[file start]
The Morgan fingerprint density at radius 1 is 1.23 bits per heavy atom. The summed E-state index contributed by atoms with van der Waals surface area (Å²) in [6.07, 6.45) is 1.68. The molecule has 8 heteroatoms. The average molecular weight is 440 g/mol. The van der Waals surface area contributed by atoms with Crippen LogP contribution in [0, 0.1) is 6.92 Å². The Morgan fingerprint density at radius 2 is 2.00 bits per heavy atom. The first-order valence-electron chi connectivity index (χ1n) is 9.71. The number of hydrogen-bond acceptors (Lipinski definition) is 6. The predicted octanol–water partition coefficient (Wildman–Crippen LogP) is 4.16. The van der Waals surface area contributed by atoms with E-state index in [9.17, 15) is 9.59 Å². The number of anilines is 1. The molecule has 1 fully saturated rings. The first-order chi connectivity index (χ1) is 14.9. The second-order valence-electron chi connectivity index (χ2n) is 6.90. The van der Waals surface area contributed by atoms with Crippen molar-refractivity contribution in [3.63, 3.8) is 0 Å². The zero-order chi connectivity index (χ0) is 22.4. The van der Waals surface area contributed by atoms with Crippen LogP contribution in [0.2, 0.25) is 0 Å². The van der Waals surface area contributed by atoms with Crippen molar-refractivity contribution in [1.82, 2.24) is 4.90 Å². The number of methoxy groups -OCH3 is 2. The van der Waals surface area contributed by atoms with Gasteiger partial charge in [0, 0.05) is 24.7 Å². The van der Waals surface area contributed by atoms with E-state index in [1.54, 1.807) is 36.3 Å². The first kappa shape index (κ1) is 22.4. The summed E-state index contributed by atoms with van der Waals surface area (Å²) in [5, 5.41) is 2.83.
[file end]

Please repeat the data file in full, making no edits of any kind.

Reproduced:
The Morgan fingerprint density at radius 1 is 1.23 bits per heavy atom. The summed E-state index contributed by atoms with van der Waals surface area (Å²) in [6.07, 6.45) is 1.68. The molecule has 8 heteroatoms. The average molecular weight is 440 g/mol. The van der Waals surface area contributed by atoms with Crippen LogP contribution in [0, 0.1) is 6.92 Å². The Morgan fingerprint density at radius 2 is 2.00 bits per heavy atom. The first-order valence-electron chi connectivity index (χ1n) is 9.71. The number of hydrogen-bond acceptors (Lipinski definition) is 6. The predicted octanol–water partition coefficient (Wildman–Crippen LogP) is 4.16. The van der Waals surface area contributed by atoms with E-state index in [9.17, 15) is 9.59 Å². The number of anilines is 1. The molecule has 1 fully saturated rings. The first-order chi connectivity index (χ1) is 14.9. The second-order valence-electron chi connectivity index (χ2n) is 6.90. The van der Waals surface area contributed by atoms with Crippen molar-refractivity contribution in [3.63, 3.8) is 0 Å². The zero-order chi connectivity index (χ0) is 22.4. The van der Waals surface area contributed by atoms with Crippen LogP contribution in [0.2, 0.25) is 0 Å². The van der Waals surface area contributed by atoms with Crippen molar-refractivity contribution in [1.82, 2.24) is 4.90 Å². The number of methoxy groups -OCH3 is 2. The van der Waals surface area contributed by atoms with Gasteiger partial charge in [0, 0.05) is 24.7 Å². The van der Waals surface area contributed by atoms with E-state index in [1.54, 1.807) is 36.3 Å². The first kappa shape index (κ1) is 22.4. The summed E-state index contributed by atoms with van der Waals surface area (Å²) in [5, 5.41) is 2.83.